Earlier detection of multiple myeloma before bone damage occurs extends lives, according to a Swedish study presented at the 17th International Myeloma Workshop.
In the study, researchers used the Swedish Cancer Register to gather information on 14,013 myeloma patients such as birthdate, myeloma diagnosis date, fractures and death dates. A model was used to estimate the impact of bone fractures at diagnosis or within 30 days before or after diagnosis for time periods between 1990-1999 and 2000-2013.
Of these 14,013 patients, 9% were diagnosed with a fracture at their myeloma diagnosis and 23% had a fracture following their myeloma diagnosis.
The researchers shared their findings:
“Our large study, including over 14,000 patients diagnosed with MM in Sweden in the years 1990 to 2013, shows that patients with a fracture at diagnosis have a 28% higher risk of dying compared to patients without a fracture.”
Additionally, myeloma patients who develop a fracture after their myeloma diagnosis are at twice the risk of dying compared to myeloma patients who do not develop a fracture.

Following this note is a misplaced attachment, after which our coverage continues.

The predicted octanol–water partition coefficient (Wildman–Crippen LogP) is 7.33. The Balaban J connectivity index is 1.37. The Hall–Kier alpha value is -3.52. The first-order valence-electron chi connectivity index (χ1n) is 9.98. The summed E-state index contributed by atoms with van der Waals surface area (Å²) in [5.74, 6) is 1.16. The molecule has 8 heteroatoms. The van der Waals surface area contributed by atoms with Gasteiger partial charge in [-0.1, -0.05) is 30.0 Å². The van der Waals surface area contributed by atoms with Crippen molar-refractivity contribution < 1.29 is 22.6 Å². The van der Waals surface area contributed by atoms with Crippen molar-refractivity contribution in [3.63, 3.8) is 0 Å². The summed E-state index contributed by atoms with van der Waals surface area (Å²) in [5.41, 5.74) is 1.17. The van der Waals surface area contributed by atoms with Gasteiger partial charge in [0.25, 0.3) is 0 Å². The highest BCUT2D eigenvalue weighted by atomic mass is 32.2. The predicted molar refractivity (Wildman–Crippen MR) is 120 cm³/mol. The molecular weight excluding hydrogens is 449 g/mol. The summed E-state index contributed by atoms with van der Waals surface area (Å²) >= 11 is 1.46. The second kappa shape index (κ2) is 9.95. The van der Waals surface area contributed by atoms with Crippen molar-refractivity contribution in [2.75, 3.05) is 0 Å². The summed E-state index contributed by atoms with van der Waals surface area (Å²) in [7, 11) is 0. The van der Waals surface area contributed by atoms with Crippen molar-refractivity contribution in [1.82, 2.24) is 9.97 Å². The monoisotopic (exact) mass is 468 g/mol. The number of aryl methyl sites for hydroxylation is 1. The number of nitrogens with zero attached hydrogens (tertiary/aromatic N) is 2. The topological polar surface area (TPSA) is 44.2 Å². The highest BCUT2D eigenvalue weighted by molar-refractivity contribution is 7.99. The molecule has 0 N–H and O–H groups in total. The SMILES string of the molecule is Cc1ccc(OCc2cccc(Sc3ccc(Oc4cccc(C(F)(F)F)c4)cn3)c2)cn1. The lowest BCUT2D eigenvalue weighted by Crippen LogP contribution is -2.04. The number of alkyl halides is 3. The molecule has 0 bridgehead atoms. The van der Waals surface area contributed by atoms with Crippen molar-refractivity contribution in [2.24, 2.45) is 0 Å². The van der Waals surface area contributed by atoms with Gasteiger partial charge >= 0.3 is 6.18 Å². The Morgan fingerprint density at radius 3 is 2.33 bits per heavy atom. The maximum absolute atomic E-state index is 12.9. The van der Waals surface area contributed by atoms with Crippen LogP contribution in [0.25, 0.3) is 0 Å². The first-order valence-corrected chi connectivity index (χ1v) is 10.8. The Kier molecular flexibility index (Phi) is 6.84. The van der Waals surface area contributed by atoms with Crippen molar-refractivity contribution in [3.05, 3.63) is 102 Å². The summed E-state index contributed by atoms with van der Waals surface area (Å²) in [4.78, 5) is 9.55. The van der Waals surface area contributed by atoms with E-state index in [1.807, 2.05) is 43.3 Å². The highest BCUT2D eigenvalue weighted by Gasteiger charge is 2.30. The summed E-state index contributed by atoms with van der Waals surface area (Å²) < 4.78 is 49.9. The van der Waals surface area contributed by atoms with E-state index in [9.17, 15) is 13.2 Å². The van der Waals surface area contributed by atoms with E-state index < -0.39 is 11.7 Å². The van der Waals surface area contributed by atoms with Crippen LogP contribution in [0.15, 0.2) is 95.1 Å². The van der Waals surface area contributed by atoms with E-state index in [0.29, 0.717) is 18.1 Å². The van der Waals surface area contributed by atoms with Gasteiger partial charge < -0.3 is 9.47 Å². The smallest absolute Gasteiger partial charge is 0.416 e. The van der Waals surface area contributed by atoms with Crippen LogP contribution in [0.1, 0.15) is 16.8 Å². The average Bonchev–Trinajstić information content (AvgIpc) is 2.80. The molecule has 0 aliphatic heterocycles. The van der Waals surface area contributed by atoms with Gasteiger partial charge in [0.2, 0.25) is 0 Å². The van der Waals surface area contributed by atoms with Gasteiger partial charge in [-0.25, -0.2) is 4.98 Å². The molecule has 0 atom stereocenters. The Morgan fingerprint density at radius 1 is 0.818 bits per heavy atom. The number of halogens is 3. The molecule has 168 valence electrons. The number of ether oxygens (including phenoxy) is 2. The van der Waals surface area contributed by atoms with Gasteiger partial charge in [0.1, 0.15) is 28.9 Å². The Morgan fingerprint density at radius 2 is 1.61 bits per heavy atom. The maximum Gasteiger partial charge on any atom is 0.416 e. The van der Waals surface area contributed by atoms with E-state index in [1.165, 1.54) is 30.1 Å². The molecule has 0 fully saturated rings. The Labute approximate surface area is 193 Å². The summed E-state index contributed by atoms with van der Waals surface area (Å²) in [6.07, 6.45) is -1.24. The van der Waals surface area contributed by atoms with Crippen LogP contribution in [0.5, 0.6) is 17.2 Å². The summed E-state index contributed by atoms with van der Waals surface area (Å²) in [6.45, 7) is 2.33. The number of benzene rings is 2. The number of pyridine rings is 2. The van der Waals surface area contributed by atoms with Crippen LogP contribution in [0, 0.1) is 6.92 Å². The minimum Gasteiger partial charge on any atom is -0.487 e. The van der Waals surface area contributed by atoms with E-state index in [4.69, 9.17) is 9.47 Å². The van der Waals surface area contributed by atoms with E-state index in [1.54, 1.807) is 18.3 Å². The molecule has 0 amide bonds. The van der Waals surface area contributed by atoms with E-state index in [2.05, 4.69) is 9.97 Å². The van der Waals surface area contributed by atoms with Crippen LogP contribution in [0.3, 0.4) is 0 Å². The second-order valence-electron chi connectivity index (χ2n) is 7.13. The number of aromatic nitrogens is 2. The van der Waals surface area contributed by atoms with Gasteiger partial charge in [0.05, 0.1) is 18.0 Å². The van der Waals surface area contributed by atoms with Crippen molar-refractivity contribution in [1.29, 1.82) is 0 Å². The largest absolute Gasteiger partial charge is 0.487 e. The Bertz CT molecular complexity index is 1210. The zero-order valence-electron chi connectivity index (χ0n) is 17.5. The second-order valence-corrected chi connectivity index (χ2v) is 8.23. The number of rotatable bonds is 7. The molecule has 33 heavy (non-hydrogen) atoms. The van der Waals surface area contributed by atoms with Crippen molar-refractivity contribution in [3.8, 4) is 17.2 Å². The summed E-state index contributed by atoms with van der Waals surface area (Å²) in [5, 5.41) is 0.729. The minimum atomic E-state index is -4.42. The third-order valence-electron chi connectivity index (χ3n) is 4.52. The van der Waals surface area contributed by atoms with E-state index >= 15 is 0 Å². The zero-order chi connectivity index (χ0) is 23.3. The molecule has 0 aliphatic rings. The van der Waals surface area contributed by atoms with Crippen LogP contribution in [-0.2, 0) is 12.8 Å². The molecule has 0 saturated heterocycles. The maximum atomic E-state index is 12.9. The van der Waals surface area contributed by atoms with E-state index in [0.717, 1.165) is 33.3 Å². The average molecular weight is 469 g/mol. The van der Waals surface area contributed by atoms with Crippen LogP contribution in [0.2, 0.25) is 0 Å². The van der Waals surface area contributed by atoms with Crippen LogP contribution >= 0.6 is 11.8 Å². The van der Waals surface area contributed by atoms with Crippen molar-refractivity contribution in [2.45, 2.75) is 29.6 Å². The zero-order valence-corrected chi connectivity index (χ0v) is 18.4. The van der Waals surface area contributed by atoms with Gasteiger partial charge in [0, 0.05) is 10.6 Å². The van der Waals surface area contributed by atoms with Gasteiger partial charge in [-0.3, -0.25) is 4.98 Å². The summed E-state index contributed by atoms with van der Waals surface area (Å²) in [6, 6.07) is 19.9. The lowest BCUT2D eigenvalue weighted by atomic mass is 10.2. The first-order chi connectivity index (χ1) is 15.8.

Earlier detection helps prevent bone disease and preserves other critical organs like kidney function. This lengthens life. Please share common symptoms of multiple myeloma with your family doctor to help them watch for early warning signs. That lower back pain could mean someone has multiple myeloma. Myeloma patient advocate and family practitioner Jim Omel, MD wrote a letter called "Dear Doctor, My Common Symptoms Could Mean Multiple Myeloma" that you can share with your doctor.
You can also invite your family and friends to join the PROMISE study, the world's largest screening study for multiple myeloma. With earlier detection, patients can avoid bone damage and live longer, healthier lives.
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